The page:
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Re: Crazy (?) idea: screen locker with simpler password

Wojtek Zabolotny wrote:
> I often have to leave my students with my laptop and e.g. go to scan
> some documents or to receive printed papers from the printer room.
> Then I have to lock the console when leaving, and unlock it when
> coming back.
> As my login password is quite long, it is uncomfortable to enter it
> (especially with my students watching my keyboard ;-) ) after every
> return.
> I think it could be nice to have a possibility to use a special
> configuration of screen-locker, using another, shorter and simpler
> password...

Here is an idea.  If you wish to have two passwords that you can
switch between then you could create a small script that will switch
between high security passwords when your machine is traveling through
low security areas and a low security password when your machine is
already in a higher security area.  It would be a complete password
switch from one to the other when you do the switch.  But if you are
okay doing that then that is what I would suggest.

There are two ways that I would think about going about it.  One is to
use an 'expect'[1] script to run the passwd command to change your
password in a script.  There are some security concerns though as your
password would need to be known by the script in clear text.  So
because of that I wouldn't do it that way.  Not a bad way per se but
not great and we can do better.

The /etc/shadow file isn't that difficult to edit.  As long as some
care is taken you can do so without problem.  Especially since this is
a solution for you personally on your private laptop.  I would create
a script that edited the /etc/shadow file directly and manipulated the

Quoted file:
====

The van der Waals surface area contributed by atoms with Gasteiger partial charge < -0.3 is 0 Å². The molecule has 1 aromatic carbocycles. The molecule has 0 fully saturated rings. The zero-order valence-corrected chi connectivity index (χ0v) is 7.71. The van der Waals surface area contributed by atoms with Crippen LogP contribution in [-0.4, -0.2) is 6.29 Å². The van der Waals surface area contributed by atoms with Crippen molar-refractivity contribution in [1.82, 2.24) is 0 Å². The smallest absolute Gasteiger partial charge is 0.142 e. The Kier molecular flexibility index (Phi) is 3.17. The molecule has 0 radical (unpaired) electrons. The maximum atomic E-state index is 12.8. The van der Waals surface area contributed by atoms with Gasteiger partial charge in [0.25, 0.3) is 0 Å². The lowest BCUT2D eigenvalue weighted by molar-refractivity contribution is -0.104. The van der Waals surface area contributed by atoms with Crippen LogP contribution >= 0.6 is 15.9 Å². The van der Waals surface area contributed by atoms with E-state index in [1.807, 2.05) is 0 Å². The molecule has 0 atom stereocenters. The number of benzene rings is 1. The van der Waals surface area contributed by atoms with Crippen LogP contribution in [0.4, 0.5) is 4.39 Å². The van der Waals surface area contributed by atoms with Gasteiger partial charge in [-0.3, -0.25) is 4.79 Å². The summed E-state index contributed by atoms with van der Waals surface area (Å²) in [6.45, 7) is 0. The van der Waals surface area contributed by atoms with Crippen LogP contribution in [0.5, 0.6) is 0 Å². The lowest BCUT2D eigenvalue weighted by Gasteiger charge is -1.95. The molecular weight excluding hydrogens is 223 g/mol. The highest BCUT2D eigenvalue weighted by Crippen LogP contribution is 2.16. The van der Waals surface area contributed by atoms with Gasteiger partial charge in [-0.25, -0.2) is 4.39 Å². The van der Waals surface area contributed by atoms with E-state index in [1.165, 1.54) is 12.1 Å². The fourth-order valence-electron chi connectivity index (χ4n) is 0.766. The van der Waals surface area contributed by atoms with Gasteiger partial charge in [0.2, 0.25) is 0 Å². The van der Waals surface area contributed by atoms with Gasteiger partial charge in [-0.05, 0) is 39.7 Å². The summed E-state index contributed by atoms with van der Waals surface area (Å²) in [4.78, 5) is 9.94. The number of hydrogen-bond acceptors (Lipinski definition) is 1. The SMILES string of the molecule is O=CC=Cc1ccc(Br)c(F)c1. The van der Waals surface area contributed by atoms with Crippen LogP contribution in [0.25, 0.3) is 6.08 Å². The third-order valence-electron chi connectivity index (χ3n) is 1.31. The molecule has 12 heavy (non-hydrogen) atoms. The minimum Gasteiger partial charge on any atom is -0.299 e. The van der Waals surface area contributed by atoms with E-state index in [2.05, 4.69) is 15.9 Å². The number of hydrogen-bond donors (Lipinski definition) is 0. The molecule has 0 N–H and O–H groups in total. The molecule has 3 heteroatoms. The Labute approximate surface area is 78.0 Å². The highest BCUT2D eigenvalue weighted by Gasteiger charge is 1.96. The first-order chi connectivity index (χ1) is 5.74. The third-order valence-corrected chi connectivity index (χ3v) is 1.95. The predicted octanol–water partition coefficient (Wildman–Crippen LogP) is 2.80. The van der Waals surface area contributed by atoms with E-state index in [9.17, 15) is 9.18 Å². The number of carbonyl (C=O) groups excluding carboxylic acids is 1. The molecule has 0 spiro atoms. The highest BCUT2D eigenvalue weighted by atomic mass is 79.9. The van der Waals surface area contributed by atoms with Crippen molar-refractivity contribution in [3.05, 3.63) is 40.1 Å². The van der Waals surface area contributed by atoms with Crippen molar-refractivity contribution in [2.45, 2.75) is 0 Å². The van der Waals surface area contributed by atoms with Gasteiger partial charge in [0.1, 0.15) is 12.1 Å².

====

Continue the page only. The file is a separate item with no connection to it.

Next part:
encrypted passwords.  Then the clear text would never need to exist in
any form.  Only the encrypted form of the password is needed.  Use a
script to swap between two different encrypted forms.

If you are a GUI user then you could tie the actions to a couple of
custom button actions.  Switch to low security passwords during the
day and then back to high security passwords when leaving for the
day.  Or whatever schedule you desire.

The reason for passwords being in the shadow file are to prevent them
being cracked offline by a personal supercomputer.  But if that is
unlikely to happen without your knowledge (you can always change your
password if you think it has been compromised) then the security risk
is small if the encrypted forms are exposed.  Since you would be
handling them outside of the root protected file you have to consider
the risk of exposing the encrypted forms of your password.  In the old
days the encrypted forms were always available to everyone in the
/etc/passwd file.  With the larger encryption available today I think
the risk is minimal on your private laptop.

The format of the /etc/shadow file is documented in the shadow man
page.  The 'mkpasswd' utility is also useful in this context.

  man shadow

  man mkpasswd

If it weren't almost midnight my time I would consider tinkering
something together for you tonight.  Because it is really quite an
easy task. :-)

> Well I have a quick&dirty workaround - I have a special account with
> minimal privileges (e.g. with access to networked blocked in
> iptables) and really simple password.
> I have this user logged in in one text console. So when leaving, I
> can switch to this console (with Alt+Ctrl+F1) and run "vlock
> -a". This is not very elegant, but working...



[1] http://en.wikipedia.org/wiki/Expect

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